The world's No. 1 and No. 2 flat-screen TV makers share prestige as lynchpins of the South Korean economy. But an increasingly bitter rivalry between Samsung Electronics and the LG Group has descended into mud-slinging amid a bragging contest over which company has the best 3D technology.
Their war of words took a nasty turn this week – playing out in the national press as officials traded barbs that some saw as childish.
Yet with analysts projecting explosive growth in the emerging 3D TV market over the next few years, both companies see this as a crucial battlefield, and the current dispute could be indicative for the future. The shadows of Japanese giants Sony and Panasonic, too, loom large in the 3D marketplace.
On Tuesday, a "high-ranking" Samsung official reportedly called LG engineers "stupid," saying claims over the merits of their technology were "unacceptable." In response, LG said Samsung had shown it was "losing it" by opting to volley abusive remarks at a competitor.
And Thursday, LG staged a press conference to announce it was in talks with Sony about providing its 3D TV panels to the Japanese maker – seen as a way for LG to court allies in the growing 3D war.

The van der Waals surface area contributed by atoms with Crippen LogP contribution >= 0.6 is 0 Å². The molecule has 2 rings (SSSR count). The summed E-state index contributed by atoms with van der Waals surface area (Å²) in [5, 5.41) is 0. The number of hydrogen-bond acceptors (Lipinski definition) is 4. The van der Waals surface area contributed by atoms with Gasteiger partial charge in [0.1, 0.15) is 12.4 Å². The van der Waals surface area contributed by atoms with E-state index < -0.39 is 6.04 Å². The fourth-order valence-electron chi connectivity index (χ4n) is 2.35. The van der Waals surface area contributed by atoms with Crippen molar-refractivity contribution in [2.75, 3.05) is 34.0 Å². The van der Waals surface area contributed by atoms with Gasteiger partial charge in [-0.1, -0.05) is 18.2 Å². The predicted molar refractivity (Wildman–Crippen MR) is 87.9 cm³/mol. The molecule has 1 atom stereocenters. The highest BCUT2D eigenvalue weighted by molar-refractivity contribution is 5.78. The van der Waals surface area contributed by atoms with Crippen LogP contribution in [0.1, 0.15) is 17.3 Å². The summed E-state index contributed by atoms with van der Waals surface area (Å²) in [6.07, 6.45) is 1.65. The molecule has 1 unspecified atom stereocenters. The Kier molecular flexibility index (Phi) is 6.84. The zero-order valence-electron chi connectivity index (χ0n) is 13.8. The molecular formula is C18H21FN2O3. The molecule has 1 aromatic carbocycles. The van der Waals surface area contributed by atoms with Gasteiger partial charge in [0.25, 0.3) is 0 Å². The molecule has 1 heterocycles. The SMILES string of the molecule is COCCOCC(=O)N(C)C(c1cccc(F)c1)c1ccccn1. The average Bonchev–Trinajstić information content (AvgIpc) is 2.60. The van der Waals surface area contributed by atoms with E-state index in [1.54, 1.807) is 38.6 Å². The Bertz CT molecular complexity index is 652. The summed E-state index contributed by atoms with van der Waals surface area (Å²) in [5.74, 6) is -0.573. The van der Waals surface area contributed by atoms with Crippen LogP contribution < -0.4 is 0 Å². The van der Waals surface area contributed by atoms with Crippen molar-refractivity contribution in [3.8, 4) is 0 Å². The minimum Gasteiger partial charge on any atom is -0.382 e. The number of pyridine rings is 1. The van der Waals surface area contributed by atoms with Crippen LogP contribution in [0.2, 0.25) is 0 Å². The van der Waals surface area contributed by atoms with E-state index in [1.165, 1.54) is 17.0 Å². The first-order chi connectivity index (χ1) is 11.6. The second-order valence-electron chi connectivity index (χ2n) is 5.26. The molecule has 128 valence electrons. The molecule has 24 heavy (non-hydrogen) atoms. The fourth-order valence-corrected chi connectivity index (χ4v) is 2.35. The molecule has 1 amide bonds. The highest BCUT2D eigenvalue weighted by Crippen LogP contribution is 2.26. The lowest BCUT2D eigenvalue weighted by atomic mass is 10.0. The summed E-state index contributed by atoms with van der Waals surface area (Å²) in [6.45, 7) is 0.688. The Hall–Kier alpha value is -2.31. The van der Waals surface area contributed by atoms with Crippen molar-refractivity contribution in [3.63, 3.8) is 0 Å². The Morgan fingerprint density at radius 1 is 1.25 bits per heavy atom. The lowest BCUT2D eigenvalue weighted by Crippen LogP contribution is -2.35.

At the root of the fighting is a desire to determine who possesses the best technology to enhance the viewing experience of the nascent 3D TV sets. LG says its film patterned retarder (FPR) technology is an advance on the industry standard shutter glass technology, both of which require glasses. LG says FPR eliminates blurry images, and that its glasses are lighter than previous issues. Samsung says FPR is outdated.
The warring kicked off in January at a trade show in Las Vegas. In February, the sparring took another turn when LG took at swipe by telling journalists that Samsung's 3D technology was a generation behind. Samsung responded in kind, and ran an ad campaign saying the difference in technology was like "night and day," reported Reuters.
Why so nasty? The stakes are high.
While the 3D TV market is fledgling – an estimate puts its share of the flat-screen market at 2 percent last year – industry observers expect the high-tech units to claim more than 40 percent of all flat-screen sales within about three years.
Rivals Samsung and LG are known to privately contempt for one another, though rarely does their distaste play out in public. "Even though it can be ugly at times," said Michael Breen, chairman of Seoul-based public relations firm Insight Communications Consultants, "it does not usually break out in public in that way."
The animosity, he added, may be driven by LG's historical position as a "follower" to Samsung, which is the forerunner in the electronics sector and South Korea's No. 1 conglomerate.